Dodgy companies won massive contracts, review into offshore processing found

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Massive government contracts for the nation’s offshore processing system were won by companies suspected of bribery, money laundering and drugs and arms smuggling, a scathing review has found.

Home Affairs Minister Clare O’Neil seized on the findings, accusing the now opposition leader Peter Dutton of overseeing a “regime being used as a slush fund by suspected criminals” while he was the responsible minister.

“This is an extraordinary report that should have been commissioned years ago, under the former government,” Ms O’Neil said.

The report, conducted by former ASIO director general and Defence chief Dennis Richardson, found a lack of due diligence when it came to contracts with companies with “limited or no public profile”.

“Intelligence and other information, which was readily available, was not accessed,” Mr Richardson concluded in his report.

“As a consequence, integrity risks were not identified.”

Mr Richardson acknowledged that even if they’d had that information there may have been “no option but to enter into contracts with these companies”.

But the timing of the review’s release, which dropped just hours before the home affairs department’s appearance at Senate estimates, was lashed by the Greens and the Coalition.

The review was handed back to the government on October 10 last year.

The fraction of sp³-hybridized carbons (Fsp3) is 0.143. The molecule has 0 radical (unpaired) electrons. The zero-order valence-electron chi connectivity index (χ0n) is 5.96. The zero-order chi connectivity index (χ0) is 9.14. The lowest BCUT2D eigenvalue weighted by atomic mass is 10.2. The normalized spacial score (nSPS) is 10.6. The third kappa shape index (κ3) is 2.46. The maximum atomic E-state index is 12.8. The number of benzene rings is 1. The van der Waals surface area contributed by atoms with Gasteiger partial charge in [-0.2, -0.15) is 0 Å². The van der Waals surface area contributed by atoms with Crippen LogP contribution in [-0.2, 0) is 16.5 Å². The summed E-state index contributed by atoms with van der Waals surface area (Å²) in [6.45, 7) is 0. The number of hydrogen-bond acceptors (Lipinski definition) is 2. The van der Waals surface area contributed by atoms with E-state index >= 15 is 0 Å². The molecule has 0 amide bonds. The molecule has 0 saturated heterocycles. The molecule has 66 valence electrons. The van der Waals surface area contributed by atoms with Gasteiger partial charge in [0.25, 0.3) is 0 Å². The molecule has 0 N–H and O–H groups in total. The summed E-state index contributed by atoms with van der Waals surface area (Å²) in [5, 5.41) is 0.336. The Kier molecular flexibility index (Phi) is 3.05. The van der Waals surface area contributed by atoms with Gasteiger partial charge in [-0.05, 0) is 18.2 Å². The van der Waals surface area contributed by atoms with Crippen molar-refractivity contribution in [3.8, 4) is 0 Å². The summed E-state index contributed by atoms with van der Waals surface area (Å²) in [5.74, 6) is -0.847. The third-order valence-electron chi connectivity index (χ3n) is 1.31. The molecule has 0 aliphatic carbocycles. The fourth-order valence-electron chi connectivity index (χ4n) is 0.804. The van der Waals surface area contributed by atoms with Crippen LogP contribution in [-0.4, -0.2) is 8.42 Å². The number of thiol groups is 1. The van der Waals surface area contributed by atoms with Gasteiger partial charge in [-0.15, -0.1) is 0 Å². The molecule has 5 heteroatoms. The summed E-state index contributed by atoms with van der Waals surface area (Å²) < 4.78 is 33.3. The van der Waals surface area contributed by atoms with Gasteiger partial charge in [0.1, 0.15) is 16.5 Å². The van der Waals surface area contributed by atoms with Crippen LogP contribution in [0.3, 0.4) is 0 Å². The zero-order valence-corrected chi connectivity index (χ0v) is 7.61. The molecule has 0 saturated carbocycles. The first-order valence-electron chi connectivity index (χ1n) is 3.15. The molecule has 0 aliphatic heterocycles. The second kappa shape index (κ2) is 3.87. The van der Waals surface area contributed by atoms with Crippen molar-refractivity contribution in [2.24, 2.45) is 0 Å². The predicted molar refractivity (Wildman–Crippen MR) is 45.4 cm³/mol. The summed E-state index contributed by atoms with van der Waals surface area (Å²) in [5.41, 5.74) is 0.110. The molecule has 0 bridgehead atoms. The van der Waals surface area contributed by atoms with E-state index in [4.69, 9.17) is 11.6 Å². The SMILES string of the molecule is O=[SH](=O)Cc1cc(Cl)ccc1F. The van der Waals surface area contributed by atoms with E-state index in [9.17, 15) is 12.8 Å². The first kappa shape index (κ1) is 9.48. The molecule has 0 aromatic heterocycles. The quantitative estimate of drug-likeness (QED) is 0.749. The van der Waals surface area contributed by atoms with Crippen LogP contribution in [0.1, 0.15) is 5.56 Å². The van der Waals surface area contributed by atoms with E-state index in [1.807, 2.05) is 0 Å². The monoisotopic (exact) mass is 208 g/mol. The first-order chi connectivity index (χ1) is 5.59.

“So government’s had this incendiary scathing report for four months and then chooses to dump it out into the public arena, hours or minutes before the Senate estimates committee. Do you think that is satisfactory minister?” senator Nick McKim probed.

Murray Watt, who represents the home affairs minister in the Senate, denied Labor had sat on the report, insisting any delay was to allow government to prepare its response

The report did not find evidence of any ministerial involvement in the regional processing contracts or procurement decisions.

No individuals were referred to the Australian Federal Police or the National Anti-Corruption Commission.

Ms O’Neil said the review left the door open to potential criminal investigations by the AFP but ruled out establishing a royal commission into the matter.

Newly appointed department secretary Stephanie Foster insisted there was no “unfinished business” to investigate during her, telling senators she specifically asked Mr Richardson if there were any lingering issues within home affairs.

“I asked him explicitly, did he feel from his review – because he was the one who looked in detail at all other arrangements – that there was unfinished business, which as a new secretary, I needed to prosecute, and his response was: ‘no’,” she said.

She said Mr Richardson felt there was no need to “go back in time and unravel” who in the department was responsible.

“He felt that certainly in terms of he and I talking about my approach going forward, that I should focus on making sure that we learned from those mistakes and got them right in the future,” Ms Foster said.

A frustrated Senator McKim said it would be an “an egregious failure” if the people within the department involved in the decision making were not named.

“What I’m getting today is no one’s going to be held accountable, people are going to skate,” he said.